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Safety experts say a flick of a switch would save lives on NSW roads

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The patient arrived with 10 gaping wounds and "a bruised brain, eight or nine broken ribs, blood in the chest, bruised lungs, multiple fractures of the pelvis, a broken femur, a broken ankle, a broken shoulder, a broken collar-bone", says Professor Zsolt Balogh, the director of trauma surgery at the John Hunter Hospital and Hunter New England Local Health District.

The ancient Greek physician Hippocrates said that war was the only proper school of the surgeon. But NSW's true war zone is the "road carnage" seen at John Hunter Hospital's trauma centre, says Professor Balogh, the surgeon in charge of the state's busiest trauma centre. "When you see these injuries you don't need to go to war, " he says. "We don't see shrapnel or gunshot wounds, but the experience in a busy trauma section from car crashes can be extraordinary."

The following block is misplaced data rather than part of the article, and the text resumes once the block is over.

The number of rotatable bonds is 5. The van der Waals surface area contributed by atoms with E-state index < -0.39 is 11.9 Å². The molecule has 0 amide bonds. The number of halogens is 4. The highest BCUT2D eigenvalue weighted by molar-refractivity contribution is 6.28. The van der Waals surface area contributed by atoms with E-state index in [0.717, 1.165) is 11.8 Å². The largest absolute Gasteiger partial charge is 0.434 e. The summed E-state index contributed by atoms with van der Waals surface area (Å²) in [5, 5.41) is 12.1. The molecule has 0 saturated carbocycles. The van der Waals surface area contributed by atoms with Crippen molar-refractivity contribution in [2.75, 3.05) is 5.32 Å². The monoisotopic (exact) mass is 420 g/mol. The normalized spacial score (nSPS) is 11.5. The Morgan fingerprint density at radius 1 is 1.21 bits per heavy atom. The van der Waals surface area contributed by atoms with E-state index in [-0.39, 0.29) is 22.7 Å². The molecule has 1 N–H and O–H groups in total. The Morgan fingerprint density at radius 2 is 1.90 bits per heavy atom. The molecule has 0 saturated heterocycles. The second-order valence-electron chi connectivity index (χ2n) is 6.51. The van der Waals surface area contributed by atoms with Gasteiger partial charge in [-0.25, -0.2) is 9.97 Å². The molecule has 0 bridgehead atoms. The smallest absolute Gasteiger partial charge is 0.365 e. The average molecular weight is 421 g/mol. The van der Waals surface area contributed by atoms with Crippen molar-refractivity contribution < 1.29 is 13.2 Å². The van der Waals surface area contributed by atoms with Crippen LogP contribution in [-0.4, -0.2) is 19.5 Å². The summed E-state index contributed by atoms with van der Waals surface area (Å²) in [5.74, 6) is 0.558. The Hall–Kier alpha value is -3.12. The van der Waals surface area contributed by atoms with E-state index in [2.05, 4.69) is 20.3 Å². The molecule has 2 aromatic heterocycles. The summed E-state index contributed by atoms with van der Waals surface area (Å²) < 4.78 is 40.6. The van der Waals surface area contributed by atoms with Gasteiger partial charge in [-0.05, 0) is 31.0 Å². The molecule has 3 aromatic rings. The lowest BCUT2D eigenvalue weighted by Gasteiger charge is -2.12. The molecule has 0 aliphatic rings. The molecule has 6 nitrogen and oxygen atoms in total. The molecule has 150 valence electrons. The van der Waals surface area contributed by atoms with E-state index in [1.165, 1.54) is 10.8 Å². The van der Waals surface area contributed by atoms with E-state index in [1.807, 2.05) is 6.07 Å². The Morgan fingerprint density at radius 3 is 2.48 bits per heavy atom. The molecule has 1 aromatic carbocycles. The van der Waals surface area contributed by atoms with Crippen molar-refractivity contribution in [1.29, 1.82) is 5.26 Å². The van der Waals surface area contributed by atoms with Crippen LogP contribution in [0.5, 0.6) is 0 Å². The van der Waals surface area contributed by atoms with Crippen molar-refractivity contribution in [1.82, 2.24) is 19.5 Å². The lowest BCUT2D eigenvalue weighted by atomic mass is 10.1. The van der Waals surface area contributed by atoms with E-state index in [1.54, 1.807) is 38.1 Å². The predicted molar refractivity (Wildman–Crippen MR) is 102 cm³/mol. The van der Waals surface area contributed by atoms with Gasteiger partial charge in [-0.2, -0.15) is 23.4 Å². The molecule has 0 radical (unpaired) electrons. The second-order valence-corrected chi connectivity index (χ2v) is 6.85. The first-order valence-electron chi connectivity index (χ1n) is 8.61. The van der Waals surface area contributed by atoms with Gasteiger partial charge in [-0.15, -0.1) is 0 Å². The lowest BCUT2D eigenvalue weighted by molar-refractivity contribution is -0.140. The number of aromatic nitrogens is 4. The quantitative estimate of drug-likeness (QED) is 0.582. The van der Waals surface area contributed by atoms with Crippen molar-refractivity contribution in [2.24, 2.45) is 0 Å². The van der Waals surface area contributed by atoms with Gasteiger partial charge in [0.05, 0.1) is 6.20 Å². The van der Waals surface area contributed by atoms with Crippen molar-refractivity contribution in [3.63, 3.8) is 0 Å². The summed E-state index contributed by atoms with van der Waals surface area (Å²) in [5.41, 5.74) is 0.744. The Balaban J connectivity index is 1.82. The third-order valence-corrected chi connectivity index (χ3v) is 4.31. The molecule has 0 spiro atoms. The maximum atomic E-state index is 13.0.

Professor Balogh in the operating room at Newcastle's John Hunter Hospital on Thursday.
Professor Balogh in the operating room at Newcastle's John Hunter Hospital on Thursday.  Photo: Alyssa Faith

For 12 years, Balogh has treated about 500 patients a year at John Hunter, patients at high risk of dying in hospital as a result of trauma, very often as a result of speeding on regional highways including the Oxley, the New England and the Pacific. With his team, he treats nearly everyone severely injured in high-speed crashes from Newcastle to Ballina and Armidale.

Patients like the one who he treated may survive the initial crash only to die when their organs start to fail a few days later under the stress of the injury.

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